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Oakland composer debuts oratorio
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Several East Bay parishes plan anniversary events

Year of Mercy Calendar

Records broken
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and Field event

Tight play in basketball playoffs

Native American Catholics gather

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Applications for
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Sister Eileen Marie Ahern, OP


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A Holy Land
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Catholic Book Store Month

Author brings Rosemary Kennedy out of the shadows

Father Joyce's book draws in homilies, experiences

Bishop's memoir answer to diocese, Council history


Jubilarians

Salute to our
veteran priests


Vocations

A different approach
on giving birth
to new vocations

Priests navigate
armed forces
as chaplains

Quo Vadis will help men recognize God

Cloistered
communities count
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they pray for more vocations

New ordinations
give reason for hope,
but need for priests
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placeholder July 11, 2016   •   VOL. 54, NO. 13   •   Oakland, CA
Catholic Book Store Month

Author brings Rosemary Kennedy out of the shadows

Elizabeth Koehler-Pentacoff

The subtitle is telling: "Rosemary Kennedy and the secret bonds of four women."

Author Elizabeth Koehler-Pentacoff is the fourth, and sole surviving, of the four women whose stories are interwoven in "The Missing Kennedy."

The title character is Rosemary, the eldest daughter of the Kennedy family, whose behavioral issues in 1941 were treated — horribly — with a prefrontal lobotomy. The second of the women is Stella Koehler, the author's aunt, who as Sister Paulus, became Rosemary Kennedy's primary caregiver at the Wisconsin school where she lived in seclusion. At her father's insistence, she spent 20 years apart from her mother and siblings. The third is Eunice Kennedy Shriver, who not only drew her elder sister back into the life of the family but founded the Special Olympics.

Koehler-Pentacoff, a Wisconsin native who has spent the last 30 years in California, writes from personal experience. She was 4, to "Rosie's" 40, when they met. The author's father was the youngest sibling of Sister Paulus, and visits between the Koehler family and Sister Paulus and Kennedy were frequent, as Koehler-Pentacoff recalls in the book, which is part memoir, part history.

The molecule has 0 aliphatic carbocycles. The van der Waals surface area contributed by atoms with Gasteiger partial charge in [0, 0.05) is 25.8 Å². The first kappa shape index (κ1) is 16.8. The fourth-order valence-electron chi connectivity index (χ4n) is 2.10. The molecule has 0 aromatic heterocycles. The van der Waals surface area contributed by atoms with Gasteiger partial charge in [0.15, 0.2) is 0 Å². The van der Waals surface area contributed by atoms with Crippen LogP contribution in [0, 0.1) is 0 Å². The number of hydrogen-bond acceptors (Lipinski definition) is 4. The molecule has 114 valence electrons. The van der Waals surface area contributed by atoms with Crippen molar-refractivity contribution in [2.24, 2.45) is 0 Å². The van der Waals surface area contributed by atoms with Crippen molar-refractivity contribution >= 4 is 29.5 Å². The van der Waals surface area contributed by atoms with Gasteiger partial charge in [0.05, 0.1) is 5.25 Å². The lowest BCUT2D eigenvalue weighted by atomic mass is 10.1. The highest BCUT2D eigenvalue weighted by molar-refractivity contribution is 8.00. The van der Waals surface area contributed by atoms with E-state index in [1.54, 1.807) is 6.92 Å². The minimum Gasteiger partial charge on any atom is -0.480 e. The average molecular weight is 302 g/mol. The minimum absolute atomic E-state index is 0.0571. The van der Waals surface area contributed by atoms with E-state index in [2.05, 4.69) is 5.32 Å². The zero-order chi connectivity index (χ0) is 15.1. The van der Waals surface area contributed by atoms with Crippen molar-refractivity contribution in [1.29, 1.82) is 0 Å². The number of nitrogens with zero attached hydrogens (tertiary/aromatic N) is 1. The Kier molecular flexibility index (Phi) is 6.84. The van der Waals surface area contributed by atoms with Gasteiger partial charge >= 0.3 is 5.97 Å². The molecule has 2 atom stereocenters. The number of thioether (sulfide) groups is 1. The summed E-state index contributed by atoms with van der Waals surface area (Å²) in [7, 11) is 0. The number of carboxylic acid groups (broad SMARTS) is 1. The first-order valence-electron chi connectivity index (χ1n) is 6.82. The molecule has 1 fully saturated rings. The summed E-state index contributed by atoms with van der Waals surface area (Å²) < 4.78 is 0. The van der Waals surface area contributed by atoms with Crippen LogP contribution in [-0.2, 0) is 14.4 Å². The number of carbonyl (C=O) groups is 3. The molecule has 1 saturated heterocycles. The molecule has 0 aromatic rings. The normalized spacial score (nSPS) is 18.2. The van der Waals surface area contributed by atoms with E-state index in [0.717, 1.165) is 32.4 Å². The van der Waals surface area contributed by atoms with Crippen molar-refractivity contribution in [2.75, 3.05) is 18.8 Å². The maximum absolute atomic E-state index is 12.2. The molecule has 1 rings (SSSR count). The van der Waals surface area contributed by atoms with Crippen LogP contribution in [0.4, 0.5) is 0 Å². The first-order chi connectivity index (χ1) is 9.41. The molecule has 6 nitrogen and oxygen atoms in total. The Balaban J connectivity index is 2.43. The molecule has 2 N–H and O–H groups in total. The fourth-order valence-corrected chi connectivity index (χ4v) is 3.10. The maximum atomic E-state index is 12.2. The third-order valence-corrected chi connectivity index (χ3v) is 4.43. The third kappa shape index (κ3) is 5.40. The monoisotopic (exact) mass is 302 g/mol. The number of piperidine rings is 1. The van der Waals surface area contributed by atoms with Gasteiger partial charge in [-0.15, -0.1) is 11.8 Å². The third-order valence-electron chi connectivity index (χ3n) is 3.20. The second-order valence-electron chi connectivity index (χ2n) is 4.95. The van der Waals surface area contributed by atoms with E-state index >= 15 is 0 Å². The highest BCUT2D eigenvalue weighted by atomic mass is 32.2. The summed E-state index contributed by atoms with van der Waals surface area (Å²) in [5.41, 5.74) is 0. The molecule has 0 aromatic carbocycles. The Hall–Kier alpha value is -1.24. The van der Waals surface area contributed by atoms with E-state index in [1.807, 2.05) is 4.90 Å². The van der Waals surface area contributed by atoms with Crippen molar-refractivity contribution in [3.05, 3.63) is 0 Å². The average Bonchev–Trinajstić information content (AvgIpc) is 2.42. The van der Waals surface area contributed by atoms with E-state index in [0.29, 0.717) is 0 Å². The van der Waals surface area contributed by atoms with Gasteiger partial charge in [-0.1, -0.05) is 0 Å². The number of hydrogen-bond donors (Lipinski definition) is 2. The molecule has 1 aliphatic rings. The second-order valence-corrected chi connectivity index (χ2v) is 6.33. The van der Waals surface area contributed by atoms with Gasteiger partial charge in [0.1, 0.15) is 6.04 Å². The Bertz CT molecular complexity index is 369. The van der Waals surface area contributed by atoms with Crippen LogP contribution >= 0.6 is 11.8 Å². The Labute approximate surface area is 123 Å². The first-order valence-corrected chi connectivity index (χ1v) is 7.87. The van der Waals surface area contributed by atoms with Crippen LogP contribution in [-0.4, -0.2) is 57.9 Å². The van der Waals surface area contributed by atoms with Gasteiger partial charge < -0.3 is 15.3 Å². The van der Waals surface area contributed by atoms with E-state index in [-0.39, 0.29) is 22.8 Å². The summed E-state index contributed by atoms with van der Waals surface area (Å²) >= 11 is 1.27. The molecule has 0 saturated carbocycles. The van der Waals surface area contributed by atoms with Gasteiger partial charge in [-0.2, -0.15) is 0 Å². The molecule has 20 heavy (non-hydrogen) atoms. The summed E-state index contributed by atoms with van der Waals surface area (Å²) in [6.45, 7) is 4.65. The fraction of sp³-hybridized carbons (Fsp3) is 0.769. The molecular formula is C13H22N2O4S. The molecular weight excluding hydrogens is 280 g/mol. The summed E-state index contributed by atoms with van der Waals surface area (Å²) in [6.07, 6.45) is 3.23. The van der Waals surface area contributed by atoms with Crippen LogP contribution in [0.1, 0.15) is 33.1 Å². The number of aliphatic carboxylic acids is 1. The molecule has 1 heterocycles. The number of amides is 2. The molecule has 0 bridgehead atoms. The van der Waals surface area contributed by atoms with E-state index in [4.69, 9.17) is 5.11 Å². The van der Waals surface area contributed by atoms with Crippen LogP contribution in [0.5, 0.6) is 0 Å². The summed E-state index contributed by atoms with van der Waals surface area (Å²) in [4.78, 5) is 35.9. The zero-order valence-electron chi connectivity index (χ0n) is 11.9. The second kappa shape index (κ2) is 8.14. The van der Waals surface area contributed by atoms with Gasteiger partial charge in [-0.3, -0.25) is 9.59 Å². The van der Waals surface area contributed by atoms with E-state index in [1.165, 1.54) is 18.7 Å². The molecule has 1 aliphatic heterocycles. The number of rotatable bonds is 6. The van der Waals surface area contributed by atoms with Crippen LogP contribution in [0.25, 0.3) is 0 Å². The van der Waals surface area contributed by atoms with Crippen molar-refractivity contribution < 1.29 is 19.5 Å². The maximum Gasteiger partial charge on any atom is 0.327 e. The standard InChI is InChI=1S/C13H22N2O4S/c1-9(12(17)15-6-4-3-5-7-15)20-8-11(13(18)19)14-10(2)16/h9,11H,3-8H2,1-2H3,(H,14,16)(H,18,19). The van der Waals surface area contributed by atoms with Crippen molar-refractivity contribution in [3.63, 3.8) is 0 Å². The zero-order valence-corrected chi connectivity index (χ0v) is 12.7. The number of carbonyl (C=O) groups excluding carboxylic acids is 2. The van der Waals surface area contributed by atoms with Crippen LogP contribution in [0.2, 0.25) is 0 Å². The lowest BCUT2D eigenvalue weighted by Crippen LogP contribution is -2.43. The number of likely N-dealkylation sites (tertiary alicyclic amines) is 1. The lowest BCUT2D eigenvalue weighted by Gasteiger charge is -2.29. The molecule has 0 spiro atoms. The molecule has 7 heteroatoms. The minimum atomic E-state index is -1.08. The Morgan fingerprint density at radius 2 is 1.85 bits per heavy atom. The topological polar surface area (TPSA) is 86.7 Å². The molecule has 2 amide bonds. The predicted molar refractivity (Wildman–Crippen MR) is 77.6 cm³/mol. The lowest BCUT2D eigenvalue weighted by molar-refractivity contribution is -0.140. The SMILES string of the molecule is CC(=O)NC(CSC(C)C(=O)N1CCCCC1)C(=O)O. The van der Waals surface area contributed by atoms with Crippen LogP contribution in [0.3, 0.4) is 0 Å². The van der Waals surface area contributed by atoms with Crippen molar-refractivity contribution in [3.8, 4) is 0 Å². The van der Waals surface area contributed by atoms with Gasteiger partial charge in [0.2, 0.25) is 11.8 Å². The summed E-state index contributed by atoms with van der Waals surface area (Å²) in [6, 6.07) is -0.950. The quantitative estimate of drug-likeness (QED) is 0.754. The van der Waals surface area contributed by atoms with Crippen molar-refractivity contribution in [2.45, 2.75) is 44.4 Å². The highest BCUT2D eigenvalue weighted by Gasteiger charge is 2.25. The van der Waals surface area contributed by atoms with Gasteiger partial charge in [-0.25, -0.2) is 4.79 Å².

"The Missing Kennedy: Rosemary Kennedy and the Secret Bonds of Four Women"
By Elizabeth Koehler-Pentacoff
Bancroft Press, 2015
236 pages, $17.67
 
The closeness of the relationship is told in the book's dozens of photographs — many of them snapshots.

To write the book, Koehler-Pentacoff drew not only on her personal experiences and her aunt's letters, but interviewed Anthony Shriver and Maria Shriver, and did research at the John F. Kennedy Presidential Library in Boston.

"It was a lot more emotional than I thought it would be," Koehler-Pentacoff said. "What an amazing journey it was for me — and healing."

It was healing in that some of the Koehler family secrets, long buried, came to light.

"I had to become Rosie," she said. "I had to live through her tragedies and her happiness. It was gut-wrenching."

"I was very blessed to have an absolutely wonderful aunt who was so generous with everyone," said Koehler-Pentacoff, who lives in the East Bay. "She was just an inspiration. Rosie was an inspiration."

The book also shines a spotlight on the good that came from the relationship between the two.

"Sister Paulus was an ordinary, everyday farm girl who grew up to make such a difference in people's lives," she said.

The author provides some insight into Joseph P. Kennedy's decision to have his daughter treated with a lobotomy, which was written up in popular magazines of the time. "As a young girl, I was angry with Rose and Joe," said Koehler-Pentacoff.

Sister Paulus died in 1996. Rosemary Kennedy died in 2005, and is interred with her parents in Massachusetts.

"I'm a strong believer in the afterlife," said Koehler-Pentacoff, who was raised in the Catholic Church. "I feel very confident that she's happy, whole and with her family."

 
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